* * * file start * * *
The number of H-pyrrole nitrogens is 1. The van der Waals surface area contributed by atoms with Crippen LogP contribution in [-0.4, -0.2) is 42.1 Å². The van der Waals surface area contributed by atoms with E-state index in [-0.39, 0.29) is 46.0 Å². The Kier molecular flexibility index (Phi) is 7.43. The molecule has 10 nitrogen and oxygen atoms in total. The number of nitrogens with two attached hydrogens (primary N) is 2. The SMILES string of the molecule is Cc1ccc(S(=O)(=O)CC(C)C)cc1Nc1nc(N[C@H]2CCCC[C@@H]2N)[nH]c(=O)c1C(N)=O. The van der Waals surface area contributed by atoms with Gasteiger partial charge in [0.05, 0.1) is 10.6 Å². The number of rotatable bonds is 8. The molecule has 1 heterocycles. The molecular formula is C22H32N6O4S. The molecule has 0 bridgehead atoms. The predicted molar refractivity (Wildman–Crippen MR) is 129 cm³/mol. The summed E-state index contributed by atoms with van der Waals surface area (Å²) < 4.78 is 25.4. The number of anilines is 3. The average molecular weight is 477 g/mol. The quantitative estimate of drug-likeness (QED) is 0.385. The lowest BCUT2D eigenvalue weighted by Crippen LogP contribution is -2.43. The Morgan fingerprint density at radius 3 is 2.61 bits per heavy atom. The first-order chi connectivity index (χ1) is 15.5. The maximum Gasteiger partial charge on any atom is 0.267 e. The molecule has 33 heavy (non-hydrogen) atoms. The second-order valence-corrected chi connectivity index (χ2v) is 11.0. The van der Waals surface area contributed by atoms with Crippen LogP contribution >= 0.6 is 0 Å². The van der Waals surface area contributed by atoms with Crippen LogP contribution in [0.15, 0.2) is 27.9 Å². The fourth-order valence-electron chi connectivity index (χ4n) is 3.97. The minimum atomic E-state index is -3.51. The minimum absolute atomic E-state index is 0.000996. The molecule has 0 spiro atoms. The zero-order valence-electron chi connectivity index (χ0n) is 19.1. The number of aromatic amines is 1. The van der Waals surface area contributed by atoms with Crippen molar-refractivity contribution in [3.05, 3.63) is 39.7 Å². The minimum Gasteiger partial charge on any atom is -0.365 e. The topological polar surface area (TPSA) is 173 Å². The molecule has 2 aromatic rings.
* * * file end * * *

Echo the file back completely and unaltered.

The number of H-pyrrole nitrogens is 1. The van der Waals surface area contributed by atoms with Crippen LogP contribution in [-0.4, -0.2) is 42.1 Å². The van der Waals surface area contributed by atoms with E-state index in [-0.39, 0.29) is 46.0 Å². The Kier molecular flexibility index (Phi) is 7.43. The molecule has 10 nitrogen and oxygen atoms in total. The number of nitrogens with two attached hydrogens (primary N) is 2. The SMILES string of the molecule is Cc1ccc(S(=O)(=O)CC(C)C)cc1Nc1nc(N[C@H]2CCCC[C@@H]2N)[nH]c(=O)c1C(N)=O. The van der Waals surface area contributed by atoms with Gasteiger partial charge in [0.05, 0.1) is 10.6 Å². The number of rotatable bonds is 8. The molecule has 1 heterocycles. The molecular formula is C22H32N6O4S. The molecule has 0 bridgehead atoms. The predicted molar refractivity (Wildman–Crippen MR) is 129 cm³/mol. The summed E-state index contributed by atoms with van der Waals surface area (Å²) < 4.78 is 25.4. The number of anilines is 3. The average molecular weight is 477 g/mol. The quantitative estimate of drug-likeness (QED) is 0.385. The lowest BCUT2D eigenvalue weighted by Crippen LogP contribution is -2.43. The Morgan fingerprint density at radius 3 is 2.61 bits per heavy atom. The first-order chi connectivity index (χ1) is 15.5. The maximum Gasteiger partial charge on any atom is 0.267 e. The molecule has 33 heavy (non-hydrogen) atoms. The second-order valence-corrected chi connectivity index (χ2v) is 11.0. The van der Waals surface area contributed by atoms with Crippen LogP contribution >= 0.6 is 0 Å². The van der Waals surface area contributed by atoms with Crippen LogP contribution in [0.15, 0.2) is 27.9 Å². The fourth-order valence-electron chi connectivity index (χ4n) is 3.97. The minimum atomic E-state index is -3.51. The minimum absolute atomic E-state index is 0.000996. The molecule has 0 spiro atoms. The zero-order valence-electron chi connectivity index (χ0n) is 19.1. The number of aromatic amines is 1. The van der Waals surface area contributed by atoms with Crippen molar-refractivity contribution in [3.05, 3.63) is 39.7 Å². The minimum Gasteiger partial charge on any atom is -0.365 e. The topological polar surface area (TPSA) is 173 Å². The molecule has 2 aromatic rings.